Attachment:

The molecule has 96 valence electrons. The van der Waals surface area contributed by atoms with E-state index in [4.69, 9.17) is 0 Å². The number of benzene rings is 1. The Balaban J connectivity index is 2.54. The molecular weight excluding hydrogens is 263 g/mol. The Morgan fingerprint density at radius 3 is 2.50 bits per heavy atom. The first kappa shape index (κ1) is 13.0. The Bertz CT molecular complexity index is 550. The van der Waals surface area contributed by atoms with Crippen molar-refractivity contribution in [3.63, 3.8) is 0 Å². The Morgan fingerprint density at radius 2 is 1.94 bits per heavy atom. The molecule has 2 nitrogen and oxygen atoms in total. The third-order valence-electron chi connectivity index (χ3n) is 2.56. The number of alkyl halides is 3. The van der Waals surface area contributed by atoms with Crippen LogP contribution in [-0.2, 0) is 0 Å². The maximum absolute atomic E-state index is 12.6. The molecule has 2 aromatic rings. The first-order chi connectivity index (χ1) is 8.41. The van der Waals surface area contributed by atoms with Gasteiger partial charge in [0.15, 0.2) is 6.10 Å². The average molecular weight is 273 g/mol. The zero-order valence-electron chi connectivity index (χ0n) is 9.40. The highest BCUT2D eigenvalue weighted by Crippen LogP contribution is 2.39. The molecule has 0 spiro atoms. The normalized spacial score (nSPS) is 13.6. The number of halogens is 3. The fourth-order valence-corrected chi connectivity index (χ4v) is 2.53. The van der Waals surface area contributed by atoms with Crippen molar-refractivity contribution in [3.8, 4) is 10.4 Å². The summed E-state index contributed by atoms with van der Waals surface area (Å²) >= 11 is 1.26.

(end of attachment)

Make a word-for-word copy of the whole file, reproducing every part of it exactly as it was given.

The molecule has 96 valence electrons. The van der Waals surface area contributed by atoms with E-state index in [4.69, 9.17) is 0 Å². The number of benzene rings is 1. The Balaban J connectivity index is 2.54. The molecular weight excluding hydrogens is 263 g/mol. The Morgan fingerprint density at radius 3 is 2.50 bits per heavy atom. The first kappa shape index (κ1) is 13.0. The Bertz CT molecular complexity index is 550. The van der Waals surface area contributed by atoms with Crippen molar-refractivity contribution in [3.63, 3.8) is 0 Å². The Morgan fingerprint density at radius 2 is 1.94 bits per heavy atom. The molecule has 2 nitrogen and oxygen atoms in total. The third-order valence-electron chi connectivity index (χ3n) is 2.56. The number of alkyl halides is 3. The van der Waals surface area contributed by atoms with Crippen LogP contribution in [-0.2, 0) is 0 Å². The maximum absolute atomic E-state index is 12.6. The molecule has 2 aromatic rings. The first-order chi connectivity index (χ1) is 8.41. The van der Waals surface area contributed by atoms with Gasteiger partial charge in [0.15, 0.2) is 6.10 Å². The average molecular weight is 273 g/mol. The zero-order valence-electron chi connectivity index (χ0n) is 9.40. The highest BCUT2D eigenvalue weighted by Crippen LogP contribution is 2.39. The molecule has 0 spiro atoms. The normalized spacial score (nSPS) is 13.6. The number of halogens is 3. The fourth-order valence-corrected chi connectivity index (χ4v) is 2.53. The van der Waals surface area contributed by atoms with Crippen molar-refractivity contribution in [3.8, 4) is 10.4 Å². The summed E-state index contributed by atoms with van der Waals surface area (Å²) >= 11 is 1.26.